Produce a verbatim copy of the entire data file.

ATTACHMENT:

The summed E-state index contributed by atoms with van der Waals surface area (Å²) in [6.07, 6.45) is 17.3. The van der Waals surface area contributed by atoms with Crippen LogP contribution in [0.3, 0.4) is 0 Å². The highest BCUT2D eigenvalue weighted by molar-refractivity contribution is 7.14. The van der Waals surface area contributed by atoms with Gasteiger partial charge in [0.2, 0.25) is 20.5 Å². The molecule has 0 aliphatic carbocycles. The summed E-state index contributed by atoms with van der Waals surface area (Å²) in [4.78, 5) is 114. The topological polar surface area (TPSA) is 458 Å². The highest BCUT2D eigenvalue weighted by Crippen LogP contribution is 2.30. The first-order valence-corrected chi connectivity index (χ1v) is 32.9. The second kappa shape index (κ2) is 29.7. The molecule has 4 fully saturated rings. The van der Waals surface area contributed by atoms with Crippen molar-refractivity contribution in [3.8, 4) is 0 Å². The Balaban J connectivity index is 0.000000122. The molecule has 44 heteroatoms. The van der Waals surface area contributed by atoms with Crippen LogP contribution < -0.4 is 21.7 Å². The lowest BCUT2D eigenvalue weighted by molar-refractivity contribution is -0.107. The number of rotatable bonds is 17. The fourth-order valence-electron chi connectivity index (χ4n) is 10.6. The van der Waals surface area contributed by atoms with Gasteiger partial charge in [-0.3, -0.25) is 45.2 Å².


The summed E-state index contributed by atoms with van der Waals surface area (Å²) in [6.07, 6.45) is 17.3. The van der Waals surface area contributed by atoms with Crippen LogP contribution in [0.3, 0.4) is 0 Å². The highest BCUT2D eigenvalue weighted by molar-refractivity contribution is 7.14. The van der Waals surface area contributed by atoms with Gasteiger partial charge in [0.2, 0.25) is 20.5 Å². The molecule has 0 aliphatic carbocycles. The summed E-state index contributed by atoms with van der Waals surface area (Å²) in [4.78, 5) is 114. The topological polar surface area (TPSA) is 458 Å². The highest BCUT2D eigenvalue weighted by Crippen LogP contribution is 2.30. The first-order valence-corrected chi connectivity index (χ1v) is 32.9. The second kappa shape index (κ2) is 29.7. The molecule has 4 fully saturated rings. The van der Waals surface area contributed by atoms with Crippen molar-refractivity contribution in [3.8, 4) is 0 Å². The Balaban J connectivity index is 0.000000122. The molecule has 44 heteroatoms. The van der Waals surface area contributed by atoms with Crippen LogP contribution < -0.4 is 21.7 Å². The lowest BCUT2D eigenvalue weighted by molar-refractivity contribution is -0.107. The number of rotatable bonds is 17. The fourth-order valence-electron chi connectivity index (χ4n) is 10.6. The van der Waals surface area contributed by atoms with Gasteiger partial charge in [-0.3, -0.25) is 45.2 Å².